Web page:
Why do you write for children? is a question I get asked every now and then. It's a good question. Here are some of the good reasons why people do it:
1. You love children’s books, and always have.
2. You have recently discovered children’s books and been blown away the amazing things writers are doing in this field (if you answered no to both of these questions - for shame! Go and read some Philip Pullman/Hilary McKay/Rosemary Sutchcliff/Mary Norton/David Almond immediately!)
3. All of your ideas are for children’s books. You aren’t sure why.
4. You have very vivid memories of being a child - many of the most significant things that ever happened to you were in childhood.
5. You are halfway through your epic fantasy about a little girl who finds a magical kingdom at the bottom of her sock drawer, and friends have suggested that it might not be suitable for adults. (This isn’t as unusual as you might think - Michael Rosen, Mark Haddon and Meg Cabot all started out thinking their writing was for adults).
6. You have no idea. You recognise it is probably an insane ambition.
And here are some of the bad reasons:
1. You’ve read some of the tosh that gets published and you can do better than that. Really? I sympathise with the desire to write something easy - when I was a little girl I wanted to write alphabet books on the same basis - but just because something looks simple, doesn’t mean it is.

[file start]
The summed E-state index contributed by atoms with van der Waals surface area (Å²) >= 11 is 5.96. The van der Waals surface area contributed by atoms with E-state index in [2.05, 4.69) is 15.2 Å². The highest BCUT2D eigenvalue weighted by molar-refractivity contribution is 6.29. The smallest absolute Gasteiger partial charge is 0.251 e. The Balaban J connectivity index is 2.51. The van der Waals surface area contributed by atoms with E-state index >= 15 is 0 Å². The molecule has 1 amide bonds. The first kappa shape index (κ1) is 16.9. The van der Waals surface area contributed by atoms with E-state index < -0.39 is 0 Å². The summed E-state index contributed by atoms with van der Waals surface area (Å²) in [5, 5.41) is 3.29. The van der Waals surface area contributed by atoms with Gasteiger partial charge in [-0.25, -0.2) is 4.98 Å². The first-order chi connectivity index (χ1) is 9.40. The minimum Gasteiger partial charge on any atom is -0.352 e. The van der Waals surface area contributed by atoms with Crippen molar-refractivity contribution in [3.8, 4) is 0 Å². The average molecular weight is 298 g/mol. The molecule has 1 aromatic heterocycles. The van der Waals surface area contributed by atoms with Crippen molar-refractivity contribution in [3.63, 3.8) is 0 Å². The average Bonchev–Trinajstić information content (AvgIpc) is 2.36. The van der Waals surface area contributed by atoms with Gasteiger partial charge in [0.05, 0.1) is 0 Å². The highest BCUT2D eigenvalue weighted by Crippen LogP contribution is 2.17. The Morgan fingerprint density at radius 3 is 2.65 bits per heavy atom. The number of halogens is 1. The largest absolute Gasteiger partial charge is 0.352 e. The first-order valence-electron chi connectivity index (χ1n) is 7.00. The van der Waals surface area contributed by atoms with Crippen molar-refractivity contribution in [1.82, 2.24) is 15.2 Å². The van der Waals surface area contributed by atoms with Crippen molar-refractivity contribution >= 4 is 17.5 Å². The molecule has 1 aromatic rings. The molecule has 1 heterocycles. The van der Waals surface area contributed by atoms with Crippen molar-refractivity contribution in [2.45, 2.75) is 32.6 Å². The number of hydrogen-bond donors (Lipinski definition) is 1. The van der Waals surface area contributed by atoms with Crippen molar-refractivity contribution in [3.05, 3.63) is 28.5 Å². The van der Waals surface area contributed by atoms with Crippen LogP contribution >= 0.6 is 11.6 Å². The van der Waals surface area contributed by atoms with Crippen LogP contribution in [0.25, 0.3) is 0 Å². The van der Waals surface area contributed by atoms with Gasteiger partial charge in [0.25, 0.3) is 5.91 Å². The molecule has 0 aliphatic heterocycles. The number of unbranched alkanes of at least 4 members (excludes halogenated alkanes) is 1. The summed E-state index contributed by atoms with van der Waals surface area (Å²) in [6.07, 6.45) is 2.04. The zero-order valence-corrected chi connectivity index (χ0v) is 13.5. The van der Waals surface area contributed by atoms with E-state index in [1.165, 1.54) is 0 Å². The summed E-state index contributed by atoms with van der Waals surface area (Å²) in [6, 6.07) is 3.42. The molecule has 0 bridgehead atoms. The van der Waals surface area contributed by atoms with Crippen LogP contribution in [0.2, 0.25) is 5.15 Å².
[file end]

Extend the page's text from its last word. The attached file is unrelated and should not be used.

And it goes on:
2. You’ve read Harry Potter and it was utter tosh - you can do better than that. If you think Harry Potter is tosh, you’ve missed all the reasons why children love it - the humour, the read-aloud writing style, the vibrant characters, the plot twists and the deeply complex world-building. Children want to go to Hogwarts because it’s clear that J K Rowling does too - if you think what you’re writing is tosh, they will recognise this.
3. Children’s authors are loaded, right? Cue hollow laughter. Most authors earn less than minimum wage - around £6000 a year. And that’s just the ones that get published.
4. You want to be a writer and children’s books are easier than adult books. Probably true if you’re a celebrity and can afford a ghost writer. Otherwise, bear in mind that while you have to get everything right that you would in an adult book - plot, character, motivation, language etc - you also have to be aware the whole time that you are writing for people who are fundamentally not you, and come with their own needs and expectations. Not easy.
5. You’ve written a story and your children loved it. Children love attention, they love stories and they love anything created especially for them. It’s great that your kids liked your story - but this in no way means it is publishable or has any wider appeal.
Please note that neither of these lists are exclusive.